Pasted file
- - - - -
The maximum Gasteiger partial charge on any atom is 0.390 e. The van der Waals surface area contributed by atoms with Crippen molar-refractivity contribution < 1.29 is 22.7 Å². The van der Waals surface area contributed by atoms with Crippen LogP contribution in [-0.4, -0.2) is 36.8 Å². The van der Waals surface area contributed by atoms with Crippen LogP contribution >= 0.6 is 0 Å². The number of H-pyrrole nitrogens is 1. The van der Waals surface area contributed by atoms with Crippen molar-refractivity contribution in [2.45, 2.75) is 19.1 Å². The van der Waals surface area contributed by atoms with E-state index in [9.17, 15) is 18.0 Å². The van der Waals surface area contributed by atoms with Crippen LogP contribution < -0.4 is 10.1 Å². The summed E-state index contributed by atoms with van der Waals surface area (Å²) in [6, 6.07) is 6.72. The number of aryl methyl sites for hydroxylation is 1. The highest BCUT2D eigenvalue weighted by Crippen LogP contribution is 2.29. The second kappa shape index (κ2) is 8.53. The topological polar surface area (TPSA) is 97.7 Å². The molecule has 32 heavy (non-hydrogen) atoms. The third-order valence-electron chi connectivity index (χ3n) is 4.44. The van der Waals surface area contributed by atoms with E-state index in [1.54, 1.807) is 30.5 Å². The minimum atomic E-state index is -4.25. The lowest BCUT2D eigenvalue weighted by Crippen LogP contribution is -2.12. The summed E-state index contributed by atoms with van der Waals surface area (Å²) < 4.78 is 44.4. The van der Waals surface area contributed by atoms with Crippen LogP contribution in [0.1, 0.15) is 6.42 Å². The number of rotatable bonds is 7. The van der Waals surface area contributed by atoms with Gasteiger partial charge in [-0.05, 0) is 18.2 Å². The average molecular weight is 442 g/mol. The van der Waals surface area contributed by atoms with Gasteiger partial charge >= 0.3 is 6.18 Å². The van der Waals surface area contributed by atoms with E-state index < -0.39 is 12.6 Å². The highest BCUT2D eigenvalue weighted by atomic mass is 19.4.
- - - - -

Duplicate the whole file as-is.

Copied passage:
The maximum Gasteiger partial charge on any atom is 0.390 e. The van der Waals surface area contributed by atoms with Crippen molar-refractivity contribution < 1.29 is 22.7 Å². The van der Waals surface area contributed by atoms with Crippen LogP contribution in [-0.4, -0.2) is 36.8 Å². The van der Waals surface area contributed by atoms with Crippen LogP contribution >= 0.6 is 0 Å². The number of H-pyrrole nitrogens is 1. The van der Waals surface area contributed by atoms with Crippen molar-refractivity contribution in [2.45, 2.75) is 19.1 Å². The van der Waals surface area contributed by atoms with E-state index in [9.17, 15) is 18.0 Å². The van der Waals surface area contributed by atoms with Crippen LogP contribution < -0.4 is 10.1 Å². The summed E-state index contributed by atoms with van der Waals surface area (Å²) in [6, 6.07) is 6.72. The number of aryl methyl sites for hydroxylation is 1. The highest BCUT2D eigenvalue weighted by Crippen LogP contribution is 2.29. The second kappa shape index (κ2) is 8.53. The topological polar surface area (TPSA) is 97.7 Å². The molecule has 32 heavy (non-hydrogen) atoms. The third-order valence-electron chi connectivity index (χ3n) is 4.44. The van der Waals surface area contributed by atoms with E-state index in [1.54, 1.807) is 30.5 Å². The minimum atomic E-state index is -4.25. The lowest BCUT2D eigenvalue weighted by Crippen LogP contribution is -2.12. The summed E-state index contributed by atoms with van der Waals surface area (Å²) < 4.78 is 44.4. The van der Waals surface area contributed by atoms with Crippen LogP contribution in [0.1, 0.15) is 6.42 Å². The number of rotatable bonds is 7. The van der Waals surface area contributed by atoms with Gasteiger partial charge in [-0.05, 0) is 18.2 Å². The average molecular weight is 442 g/mol. The van der Waals surface area contributed by atoms with Gasteiger partial charge >= 0.3 is 6.18 Å². The van der Waals surface area contributed by atoms with E-state index < -0.39 is 12.6 Å². The highest BCUT2D eigenvalue weighted by atomic mass is 19.4.